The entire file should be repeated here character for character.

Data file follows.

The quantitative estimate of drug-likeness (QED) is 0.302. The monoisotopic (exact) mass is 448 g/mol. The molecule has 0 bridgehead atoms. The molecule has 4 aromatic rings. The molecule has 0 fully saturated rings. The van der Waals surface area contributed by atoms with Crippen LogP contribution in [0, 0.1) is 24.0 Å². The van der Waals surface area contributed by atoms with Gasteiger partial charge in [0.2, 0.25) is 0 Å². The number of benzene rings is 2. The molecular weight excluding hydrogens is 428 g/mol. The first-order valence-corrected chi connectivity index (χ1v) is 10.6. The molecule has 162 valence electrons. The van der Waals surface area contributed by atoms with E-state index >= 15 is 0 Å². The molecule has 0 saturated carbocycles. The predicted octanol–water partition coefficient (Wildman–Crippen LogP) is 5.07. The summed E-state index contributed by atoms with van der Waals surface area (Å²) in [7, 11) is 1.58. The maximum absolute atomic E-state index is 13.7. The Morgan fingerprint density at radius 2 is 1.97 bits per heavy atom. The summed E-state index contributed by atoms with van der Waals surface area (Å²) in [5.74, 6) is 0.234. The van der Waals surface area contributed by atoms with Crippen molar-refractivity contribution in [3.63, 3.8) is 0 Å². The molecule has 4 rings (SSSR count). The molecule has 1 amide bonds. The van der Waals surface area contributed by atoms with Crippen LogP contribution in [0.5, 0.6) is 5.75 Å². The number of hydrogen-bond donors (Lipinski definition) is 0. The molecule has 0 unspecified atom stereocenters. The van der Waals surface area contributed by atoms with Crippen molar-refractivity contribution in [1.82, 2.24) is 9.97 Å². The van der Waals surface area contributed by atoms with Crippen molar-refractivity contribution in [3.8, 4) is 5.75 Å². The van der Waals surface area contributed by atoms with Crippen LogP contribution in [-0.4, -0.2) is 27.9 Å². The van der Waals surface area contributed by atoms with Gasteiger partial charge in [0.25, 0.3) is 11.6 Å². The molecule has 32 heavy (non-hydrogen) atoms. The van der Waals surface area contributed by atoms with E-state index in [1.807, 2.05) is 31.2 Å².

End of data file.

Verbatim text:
The quantitative estimate of drug-likeness (QED) is 0.302. The monoisotopic (exact) mass is 448 g/mol. The molecule has 0 bridgehead atoms. The molecule has 4 aromatic rings. The molecule has 0 fully saturated rings. The van der Waals surface area contributed by atoms with Crippen LogP contribution in [0, 0.1) is 24.0 Å². The van der Waals surface area contributed by atoms with Gasteiger partial charge in [0.2, 0.25) is 0 Å². The number of benzene rings is 2. The molecular weight excluding hydrogens is 428 g/mol. The first-order valence-corrected chi connectivity index (χ1v) is 10.6. The molecule has 162 valence electrons. The van der Waals surface area contributed by atoms with E-state index >= 15 is 0 Å². The molecule has 0 saturated carbocycles. The predicted octanol–water partition coefficient (Wildman–Crippen LogP) is 5.07. The summed E-state index contributed by atoms with van der Waals surface area (Å²) in [7, 11) is 1.58. The maximum absolute atomic E-state index is 13.7. The Morgan fingerprint density at radius 2 is 1.97 bits per heavy atom. The summed E-state index contributed by atoms with van der Waals surface area (Å²) in [5.74, 6) is 0.234. The van der Waals surface area contributed by atoms with Crippen molar-refractivity contribution in [3.63, 3.8) is 0 Å². The molecule has 4 rings (SSSR count). The molecule has 1 amide bonds. The van der Waals surface area contributed by atoms with Crippen LogP contribution in [0.5, 0.6) is 5.75 Å². The number of hydrogen-bond donors (Lipinski definition) is 0. The molecule has 0 unspecified atom stereocenters. The van der Waals surface area contributed by atoms with Crippen molar-refractivity contribution in [1.82, 2.24) is 9.97 Å². The van der Waals surface area contributed by atoms with Crippen molar-refractivity contribution in [3.8, 4) is 5.75 Å². The van der Waals surface area contributed by atoms with Crippen LogP contribution in [-0.4, -0.2) is 27.9 Å². The van der Waals surface area contributed by atoms with Gasteiger partial charge in [0.25, 0.3) is 11.6 Å². The molecule has 32 heavy (non-hydrogen) atoms. The van der Waals surface area contributed by atoms with E-state index in [1.807, 2.05) is 31.2 Å².